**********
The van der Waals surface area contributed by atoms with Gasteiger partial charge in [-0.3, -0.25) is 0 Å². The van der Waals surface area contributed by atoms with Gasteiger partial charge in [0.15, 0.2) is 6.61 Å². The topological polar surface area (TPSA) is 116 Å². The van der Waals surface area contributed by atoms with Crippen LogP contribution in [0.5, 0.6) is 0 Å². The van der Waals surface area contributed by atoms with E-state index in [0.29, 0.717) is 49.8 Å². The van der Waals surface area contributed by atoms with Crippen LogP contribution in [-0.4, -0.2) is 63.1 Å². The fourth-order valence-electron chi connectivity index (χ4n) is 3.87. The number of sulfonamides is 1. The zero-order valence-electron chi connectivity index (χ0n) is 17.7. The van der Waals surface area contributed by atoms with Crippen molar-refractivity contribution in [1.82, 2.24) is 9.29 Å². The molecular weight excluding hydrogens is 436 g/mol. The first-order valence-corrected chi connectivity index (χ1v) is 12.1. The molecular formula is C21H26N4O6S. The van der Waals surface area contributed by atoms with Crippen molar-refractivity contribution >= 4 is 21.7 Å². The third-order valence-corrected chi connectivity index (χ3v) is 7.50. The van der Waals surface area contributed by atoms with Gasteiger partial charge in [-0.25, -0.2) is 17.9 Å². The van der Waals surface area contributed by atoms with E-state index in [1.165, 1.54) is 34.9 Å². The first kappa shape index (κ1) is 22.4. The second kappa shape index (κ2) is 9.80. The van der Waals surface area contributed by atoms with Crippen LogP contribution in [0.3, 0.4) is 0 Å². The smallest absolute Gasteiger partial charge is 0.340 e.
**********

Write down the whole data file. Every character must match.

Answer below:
The van der Waals surface area contributed by atoms with Gasteiger partial charge in [-0.3, -0.25) is 0 Å². The van der Waals surface area contributed by atoms with Gasteiger partial charge in [0.15, 0.2) is 6.61 Å². The topological polar surface area (TPSA) is 116 Å². The van der Waals surface area contributed by atoms with Crippen LogP contribution in [0.5, 0.6) is 0 Å². The van der Waals surface area contributed by atoms with E-state index in [0.29, 0.717) is 49.8 Å². The van der Waals surface area contributed by atoms with Crippen LogP contribution in [-0.4, -0.2) is 63.1 Å². The fourth-order valence-electron chi connectivity index (χ4n) is 3.87. The number of sulfonamides is 1. The zero-order valence-electron chi connectivity index (χ0n) is 17.7. The van der Waals surface area contributed by atoms with Crippen molar-refractivity contribution in [1.82, 2.24) is 9.29 Å². The molecular weight excluding hydrogens is 436 g/mol. The first-order valence-corrected chi connectivity index (χ1v) is 12.1. The molecular formula is C21H26N4O6S. The van der Waals surface area contributed by atoms with Crippen molar-refractivity contribution >= 4 is 21.7 Å². The third-order valence-corrected chi connectivity index (χ3v) is 7.50. The van der Waals surface area contributed by atoms with Gasteiger partial charge in [-0.25, -0.2) is 17.9 Å². The van der Waals surface area contributed by atoms with E-state index in [1.165, 1.54) is 34.9 Å². The first kappa shape index (κ1) is 22.4. The second kappa shape index (κ2) is 9.80. The van der Waals surface area contributed by atoms with Crippen LogP contribution in [0.3, 0.4) is 0 Å². The smallest absolute Gasteiger partial charge is 0.340 e.